So This Is The Future Of Apple Innovation?

So This Is The Future Of Apple Innovation?

The big iFixit teardown is done, and the results are in. The new 16-inch MacBook Pro is a heck of a lot like the old 15-inch MacBook Pro, save for a few meaningful throwback features. Yes, I mean throwback as in retro—as in Apple actually took retired features from old MacBooks and reintroduced them as new features. It would seem that the future of innovation at the Cupertino-based computer company is what I’ll call rewind design.

I’m not complaining. The 16-inch MacBook Pro looks like a hell of a laptop, as it should for a starting price of $3799. The new machine comes with a bigger display, a bigger battery, better speakers, and a brand new AMD graphics card. Then there are those retro features. There’s a physical escape button just like there was on MacBook Pros before the rise of the Touch Bar. The arrow keys are once again arranged in an inverted “T” formation, as they had been on keyboards for decades. The new “Magic Keyboard” uses a butterfly switch that’s almost identical to the Bluetooth-enabled Magic Keyboard that Apple released nearly five years ago.

The keyboard thing is a big deal. Apple has been dealing with public outrage sparked by its newer butterfly mechanism in MacBook keyboards. This low-travel design contributed to the impossible thinness of the 12-inch MacBook released in 2015, before finding its way into all MacBook models in 2016. Even a small bit of dust or debris could disable a key, and fixing it required replacing the entire upper half of the laptop. Apple admitted to the flawed design and launched a limited repair program in June 2018, before it ultimately offered free keyboard repairs for all MacBooks with the new mechanism. The company was still trying to fix the scissor design as recently as May of this year when it launched an updated 15-inch MacBook Pro. Now, the cursed scissor-powered MacBook keyboard is all but dead. The new keyboard design is expected to show up on smaller MacBooks in early 2020.

But the new design isn’t all that new. As iFixit points out in its teardown, the 16-inch MacBook’s keyboard is virtually identical to the well-loved Magic Keyboard from 2015. In other words, Apple replaced a flawed design from 2015—one that it had tried and failed to perfect many times—with a design from 2015 that wasn’t so flawed. It’s almost as if Apple made the wrong decision almost five years ago, and in order to deal with that, it’s just going back in time and making the right decision. The same is true for the new physical escape button, which Apple had axed on most MacBook Pro models in 2016, and for the new inverted “T” arrow key layout, which Apple had done away with back in 2015.

This is a curious way to design computers. It also seems like Apple’s MacBook team was really screwing up back in 2015. That was a time when the company’s design team decided to fix a few things that weren’t broken and break a few more things in the process. Now, to fix those problems, Apple is just replacing the broken new things with near-identical versions of the old things, effectively putting its design process in reverse. If you liked the crispiness and ease of the newer scissor mechanism on the big MacBook Pro, too bad. Apple failed at perfecting its promising design so it just switched back to the old one.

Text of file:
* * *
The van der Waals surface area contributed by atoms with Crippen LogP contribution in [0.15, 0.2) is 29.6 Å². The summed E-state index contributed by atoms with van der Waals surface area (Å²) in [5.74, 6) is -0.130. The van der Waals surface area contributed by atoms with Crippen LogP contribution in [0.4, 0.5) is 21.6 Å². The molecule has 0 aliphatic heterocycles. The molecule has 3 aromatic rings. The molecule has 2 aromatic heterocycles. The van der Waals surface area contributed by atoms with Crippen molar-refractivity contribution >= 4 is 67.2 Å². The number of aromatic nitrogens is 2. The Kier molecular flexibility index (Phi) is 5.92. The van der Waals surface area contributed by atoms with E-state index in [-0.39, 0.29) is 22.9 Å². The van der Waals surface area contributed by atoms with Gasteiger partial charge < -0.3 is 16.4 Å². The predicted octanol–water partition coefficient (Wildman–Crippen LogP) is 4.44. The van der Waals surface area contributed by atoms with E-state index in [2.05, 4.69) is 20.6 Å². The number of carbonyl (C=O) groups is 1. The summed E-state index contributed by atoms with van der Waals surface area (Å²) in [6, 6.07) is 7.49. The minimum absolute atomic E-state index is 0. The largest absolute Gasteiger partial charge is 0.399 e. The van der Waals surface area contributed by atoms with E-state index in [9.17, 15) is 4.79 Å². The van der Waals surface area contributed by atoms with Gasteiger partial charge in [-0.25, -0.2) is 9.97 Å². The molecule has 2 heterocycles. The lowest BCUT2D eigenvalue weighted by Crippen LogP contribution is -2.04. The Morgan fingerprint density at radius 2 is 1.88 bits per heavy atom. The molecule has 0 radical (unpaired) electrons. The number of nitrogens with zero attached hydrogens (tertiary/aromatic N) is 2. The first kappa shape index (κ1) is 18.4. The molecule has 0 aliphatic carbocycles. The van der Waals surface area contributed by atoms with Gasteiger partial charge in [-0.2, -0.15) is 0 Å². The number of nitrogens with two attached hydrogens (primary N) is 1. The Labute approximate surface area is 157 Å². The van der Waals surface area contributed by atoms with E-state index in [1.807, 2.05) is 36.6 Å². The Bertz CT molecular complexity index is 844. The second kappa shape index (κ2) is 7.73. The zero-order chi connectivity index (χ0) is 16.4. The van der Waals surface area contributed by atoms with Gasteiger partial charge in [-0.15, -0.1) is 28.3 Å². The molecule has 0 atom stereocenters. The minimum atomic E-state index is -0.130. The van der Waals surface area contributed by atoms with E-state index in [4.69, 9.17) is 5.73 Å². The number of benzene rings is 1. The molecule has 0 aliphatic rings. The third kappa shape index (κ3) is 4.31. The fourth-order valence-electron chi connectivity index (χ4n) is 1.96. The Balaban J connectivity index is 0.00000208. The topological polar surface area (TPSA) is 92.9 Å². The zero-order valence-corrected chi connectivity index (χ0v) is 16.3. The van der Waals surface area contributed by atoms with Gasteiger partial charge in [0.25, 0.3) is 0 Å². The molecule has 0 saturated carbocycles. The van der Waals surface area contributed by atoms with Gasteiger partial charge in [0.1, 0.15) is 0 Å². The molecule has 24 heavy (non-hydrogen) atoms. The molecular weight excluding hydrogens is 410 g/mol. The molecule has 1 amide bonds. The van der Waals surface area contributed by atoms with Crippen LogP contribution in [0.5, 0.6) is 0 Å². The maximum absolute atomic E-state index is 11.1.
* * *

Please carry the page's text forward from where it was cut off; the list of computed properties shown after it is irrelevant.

I’m not complaining. As one of the many thousands of people with broken MacBook keyboards, I welcome the return of the more robust design of the Magic Keyboard. I have one of the old Magic Keyboards on my desk, and I love it! I especially love how the keys don’t break constantly. And while we’re on the topic, I also miss having an escape key. My 15-inch MacBook Pro has a Touch Bar, which I hate—although I would hate it slightly less if it had a physical escape key. I’m honestly impartial on the inverted “T” arrow key thing, but I know some people are passionate about it.

What does bug me about Apple’s new take on innovation is that it confirms the belief that the company seldom has new ideas. I wrote a long rant about this last year when it was apparent that Apple focuses less on hardware innovation and more on money-making services. That prediction, unfortunately, turned out to be true. In recent months, we’ve seen the release of a new iPhone, which amounted to the old iPhone plus an extra camera, as well as the new Apple TV+ streaming service, which is a bit bland. They’re not bad products. But they’re certainly not groundbreaking.

The same appears to be true for the 16-inch MacBook Pro. I’ll reserve final judgment until I’ve had time to test the new laptop, and given my penchant for an operational keyboard and an escape key, I bet I’ll like it. I just can’t stop wondering if I’ll ever see another new Apple product that warps my understanding of technology the way that the iPod or the iPhone did so many years ago. It’s possible that Apple will do it with some sort of augmented reality headset in the next couple of years. Maybe its designers have been so busy working on that futuristic product that they couldn’t focus on perfecting keyboard design. Surely they’ve been busy doing better things.

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